It may be. I wouldn't have said so until this meeting. When I saw the intensification study, it was interesting that the CD4 count increased, even though there was no obvious virologic benefit. I think it's worth pursuing this in a larger intensification study for people who are having poor CD4 count responses.
There's currently an ongoing ACTG study using Selzentry for that purpose. We'll see what that shows.
It's interesting that despite the fact that Sustiva always seems to do the best virologically, it doesn't do the best from a CD4 standpoint. Almost everything that you compare it with has a better CD4 response. This has been shown for protease inhibitors, for Isentress, for Selzentry.
It's not a huge difference, and probably not a meaningful enough difference to make a change in what regimen you would decide to start with. But it could have relevance for those people who have poor CD4 responses on antiretroviral therapy. There may be something to this idea of intensification, at least with certain drugs.
I would point out, though, that this is only a problem for people who wait until their CD4 is very low to start therapy. If we would diagnose and treat people at much higher CD4 counts, we wouldn't have to deal with this issue.
By waiting until your CD4 is very low, you run the risk that you've exhausted your immune system's ability to recover, and that -- with the possible exception of these intensification ideas -- there may simply be not much that you can do about it. The answer probably isn't more drugs; it's earlier treatment.
On to trials that looked at using unboosted drugs versus boosted drugs.
The ARIES study, presented by Kathleen Squires,16 was a study where everybody initially got Epzicom [abacavir/lamivudine, ABC/3TC, Kivexa] with boosted Reyataz; later, half of them dropped the Norvir because their viral load was suppressed.
Maybe a little surprising to me was that people with unboosted Reyataz did just as well as -- in fact, they did a little better than -- the people on boosted Reyataz. Perhaps that was because those on boosted Reyataz missed more doses due to side effects. But that didn't appear to be the case. So this study suggests that unboosted Reyataz is an acceptable option -- at least if you're taking it with Epzicom.
If you are one of those people -- I call them "ritonophobes" -- who just can't tolerate Norvir, even at 100 mg a day, Reyataz is probably the best PI to use.
With some of the other PIs, you either can't use them unboosted -- and that would be the case with Prezista, for example -- or you can use them unboosted, but you probably shouldn't. Lexiva [fosamprenavir, FPV, Telzir] is a good example, where unboosted Lexiva can lead to cross-resistance to Prezista.
I would point out, though, that you can't apply these ARIES data to the use of Truvada with Reyataz. With Truvada -- because of the drug interaction -- you have to boost it. So this study only applies to Epzicom plus Reyataz combinations.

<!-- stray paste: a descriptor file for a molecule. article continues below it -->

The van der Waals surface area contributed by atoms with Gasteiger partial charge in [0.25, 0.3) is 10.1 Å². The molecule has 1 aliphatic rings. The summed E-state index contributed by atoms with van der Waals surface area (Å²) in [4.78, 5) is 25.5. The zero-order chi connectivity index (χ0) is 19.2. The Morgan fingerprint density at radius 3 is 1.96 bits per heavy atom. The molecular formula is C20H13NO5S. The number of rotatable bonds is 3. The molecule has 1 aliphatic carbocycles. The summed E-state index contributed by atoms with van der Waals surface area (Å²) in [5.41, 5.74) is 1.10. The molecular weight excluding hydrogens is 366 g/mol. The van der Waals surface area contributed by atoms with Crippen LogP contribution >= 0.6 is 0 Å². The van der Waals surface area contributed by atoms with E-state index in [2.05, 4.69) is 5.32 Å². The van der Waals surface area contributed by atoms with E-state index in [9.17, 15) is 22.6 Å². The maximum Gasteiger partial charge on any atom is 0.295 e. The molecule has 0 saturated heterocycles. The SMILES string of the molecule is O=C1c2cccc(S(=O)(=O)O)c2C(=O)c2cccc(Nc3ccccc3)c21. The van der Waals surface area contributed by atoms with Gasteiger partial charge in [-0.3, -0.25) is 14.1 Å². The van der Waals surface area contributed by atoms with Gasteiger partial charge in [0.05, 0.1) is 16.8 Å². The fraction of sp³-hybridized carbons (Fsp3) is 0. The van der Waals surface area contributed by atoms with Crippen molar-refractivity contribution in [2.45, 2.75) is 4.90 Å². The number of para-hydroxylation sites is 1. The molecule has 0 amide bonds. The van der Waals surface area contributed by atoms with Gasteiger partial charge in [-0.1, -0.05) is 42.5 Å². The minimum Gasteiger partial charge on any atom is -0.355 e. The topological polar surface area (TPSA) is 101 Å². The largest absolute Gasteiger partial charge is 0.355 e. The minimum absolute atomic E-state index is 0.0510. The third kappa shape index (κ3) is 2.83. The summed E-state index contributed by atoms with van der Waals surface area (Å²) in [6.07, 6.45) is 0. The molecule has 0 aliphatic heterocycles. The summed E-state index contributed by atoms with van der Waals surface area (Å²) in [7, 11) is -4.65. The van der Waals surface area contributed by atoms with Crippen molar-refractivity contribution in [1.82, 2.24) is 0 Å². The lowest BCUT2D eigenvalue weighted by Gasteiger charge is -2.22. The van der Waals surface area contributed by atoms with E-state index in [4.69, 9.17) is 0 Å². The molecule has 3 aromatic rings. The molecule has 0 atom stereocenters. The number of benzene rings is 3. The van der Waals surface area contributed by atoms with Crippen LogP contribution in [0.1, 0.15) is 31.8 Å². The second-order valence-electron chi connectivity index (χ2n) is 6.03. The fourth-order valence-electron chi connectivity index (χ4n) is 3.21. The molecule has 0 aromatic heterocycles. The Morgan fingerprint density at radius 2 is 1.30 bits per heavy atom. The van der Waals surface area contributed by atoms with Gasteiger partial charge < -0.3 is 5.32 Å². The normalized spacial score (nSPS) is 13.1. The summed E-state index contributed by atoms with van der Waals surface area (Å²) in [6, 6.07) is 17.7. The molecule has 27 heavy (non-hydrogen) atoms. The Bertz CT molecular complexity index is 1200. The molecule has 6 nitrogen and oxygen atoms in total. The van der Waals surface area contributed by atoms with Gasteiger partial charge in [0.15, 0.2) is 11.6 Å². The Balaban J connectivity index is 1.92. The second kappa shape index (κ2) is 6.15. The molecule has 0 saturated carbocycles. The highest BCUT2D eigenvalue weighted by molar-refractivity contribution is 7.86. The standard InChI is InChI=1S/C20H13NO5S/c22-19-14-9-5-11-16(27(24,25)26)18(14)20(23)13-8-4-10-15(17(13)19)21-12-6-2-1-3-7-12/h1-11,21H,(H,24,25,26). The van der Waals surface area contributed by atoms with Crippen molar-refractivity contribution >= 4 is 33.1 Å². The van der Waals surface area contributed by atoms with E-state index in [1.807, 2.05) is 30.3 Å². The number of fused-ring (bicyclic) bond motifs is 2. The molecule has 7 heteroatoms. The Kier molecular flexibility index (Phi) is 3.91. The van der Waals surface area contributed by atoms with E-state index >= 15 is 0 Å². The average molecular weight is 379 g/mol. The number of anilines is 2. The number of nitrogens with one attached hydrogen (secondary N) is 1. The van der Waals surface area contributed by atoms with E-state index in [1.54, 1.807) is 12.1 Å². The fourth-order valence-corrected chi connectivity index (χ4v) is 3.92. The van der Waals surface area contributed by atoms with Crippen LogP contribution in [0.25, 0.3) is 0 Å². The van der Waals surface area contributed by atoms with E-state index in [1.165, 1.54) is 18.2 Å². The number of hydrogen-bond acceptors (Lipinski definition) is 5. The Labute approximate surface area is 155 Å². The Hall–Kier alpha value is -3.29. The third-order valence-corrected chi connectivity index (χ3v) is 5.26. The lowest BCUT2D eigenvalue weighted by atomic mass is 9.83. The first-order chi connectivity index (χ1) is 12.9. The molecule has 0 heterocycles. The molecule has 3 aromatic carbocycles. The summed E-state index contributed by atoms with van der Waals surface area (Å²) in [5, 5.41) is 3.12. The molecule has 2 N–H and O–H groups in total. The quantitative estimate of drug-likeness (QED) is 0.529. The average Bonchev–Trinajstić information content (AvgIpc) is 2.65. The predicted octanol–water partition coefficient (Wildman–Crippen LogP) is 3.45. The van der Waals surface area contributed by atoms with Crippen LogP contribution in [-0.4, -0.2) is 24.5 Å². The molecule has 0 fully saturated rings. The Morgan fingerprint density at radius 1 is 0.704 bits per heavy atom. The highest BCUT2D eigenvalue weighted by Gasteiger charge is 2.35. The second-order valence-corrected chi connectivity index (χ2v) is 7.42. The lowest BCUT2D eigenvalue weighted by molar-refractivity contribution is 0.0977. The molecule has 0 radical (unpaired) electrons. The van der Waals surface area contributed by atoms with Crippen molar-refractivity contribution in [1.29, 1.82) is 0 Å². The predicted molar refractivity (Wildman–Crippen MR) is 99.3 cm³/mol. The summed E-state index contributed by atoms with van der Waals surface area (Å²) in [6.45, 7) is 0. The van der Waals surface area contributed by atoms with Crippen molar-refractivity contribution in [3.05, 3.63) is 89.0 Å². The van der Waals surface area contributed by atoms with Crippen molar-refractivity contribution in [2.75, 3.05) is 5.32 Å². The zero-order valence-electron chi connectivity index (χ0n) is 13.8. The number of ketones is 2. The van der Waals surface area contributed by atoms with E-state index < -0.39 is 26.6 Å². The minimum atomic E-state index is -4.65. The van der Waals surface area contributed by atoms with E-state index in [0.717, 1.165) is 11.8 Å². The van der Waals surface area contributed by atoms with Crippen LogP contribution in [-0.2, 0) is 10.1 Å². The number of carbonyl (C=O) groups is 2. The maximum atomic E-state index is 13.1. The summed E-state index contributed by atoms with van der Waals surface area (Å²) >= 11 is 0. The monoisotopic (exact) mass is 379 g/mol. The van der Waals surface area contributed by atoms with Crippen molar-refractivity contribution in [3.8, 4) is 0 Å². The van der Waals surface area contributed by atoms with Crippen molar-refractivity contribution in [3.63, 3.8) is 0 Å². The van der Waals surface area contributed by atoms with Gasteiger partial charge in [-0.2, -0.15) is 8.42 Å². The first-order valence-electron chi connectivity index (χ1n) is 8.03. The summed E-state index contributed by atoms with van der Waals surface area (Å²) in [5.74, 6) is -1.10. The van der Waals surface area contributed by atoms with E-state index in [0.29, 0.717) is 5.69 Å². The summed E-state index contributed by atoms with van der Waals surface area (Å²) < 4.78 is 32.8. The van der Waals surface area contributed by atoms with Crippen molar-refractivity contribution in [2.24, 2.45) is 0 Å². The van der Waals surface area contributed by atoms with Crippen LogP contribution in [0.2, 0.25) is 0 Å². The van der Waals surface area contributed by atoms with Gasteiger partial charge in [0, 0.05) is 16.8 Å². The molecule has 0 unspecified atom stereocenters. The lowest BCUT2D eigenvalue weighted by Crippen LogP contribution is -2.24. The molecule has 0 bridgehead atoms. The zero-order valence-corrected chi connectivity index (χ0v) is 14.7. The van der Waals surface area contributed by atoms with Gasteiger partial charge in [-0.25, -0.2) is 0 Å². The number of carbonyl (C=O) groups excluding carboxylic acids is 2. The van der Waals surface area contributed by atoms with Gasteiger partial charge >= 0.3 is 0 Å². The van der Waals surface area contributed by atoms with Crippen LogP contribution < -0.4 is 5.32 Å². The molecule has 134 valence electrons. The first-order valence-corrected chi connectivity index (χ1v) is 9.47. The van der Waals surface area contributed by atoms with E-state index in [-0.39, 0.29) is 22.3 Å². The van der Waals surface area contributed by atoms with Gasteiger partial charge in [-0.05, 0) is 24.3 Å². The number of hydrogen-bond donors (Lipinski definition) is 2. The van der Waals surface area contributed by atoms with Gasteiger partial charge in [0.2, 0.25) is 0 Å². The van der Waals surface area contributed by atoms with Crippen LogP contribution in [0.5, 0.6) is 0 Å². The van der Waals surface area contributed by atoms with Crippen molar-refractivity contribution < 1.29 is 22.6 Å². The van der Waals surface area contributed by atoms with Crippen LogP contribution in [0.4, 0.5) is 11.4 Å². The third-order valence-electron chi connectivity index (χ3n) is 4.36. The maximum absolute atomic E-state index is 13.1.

What about using it with Combivir, or something like that?
You could extrapolate it to Combivir, because there's no drug interaction. It's just that people are less willing to use Combivir because of side effects. The nice thing about Epzicom plus Reyataz is it's a once-a-day regimen, where you take everything all at once.
I noticed there was a study about pitching Viramune [nevirapine, NVP] against Reyataz.17
It was specifically looking at Viramune plus Truvada, versus Truvada plus boosted Reyataz. The reason this is interesting is because there have been three very small studies that all showed that when people took Truvada and Viramune together, they had a poor response. They had a lot of early treatment failure and resistance. Nobody could figure out why that would be. On the surface it seems like it's a perfectly reasonable combination.
This is a much larger study attempting to look at that. Their overall conclusions were that Truvada plus Viramune was as good as Truvada plus boosted Reyataz.
I still have some concerns about the study, because although the overall conclusion came out that way, there was more discontinuation of therapy in the Truvada plus Viramune arm early on. And there was more virologic failure that was due to the investigators' decision that the combination wasn't working.
It's possible that what we're seeing is something very similar to what we'd seen in these earlier studies. I need to see the published results before I would recommend this as a standard regimen.
We have pretty much covered all of the antiretroviral trials. Am I right?
There are probably more, but these are the ones on my radar screen.
Let's go on to some complication trials. There was a surprising one about vitamin D deficiency, wasn't there?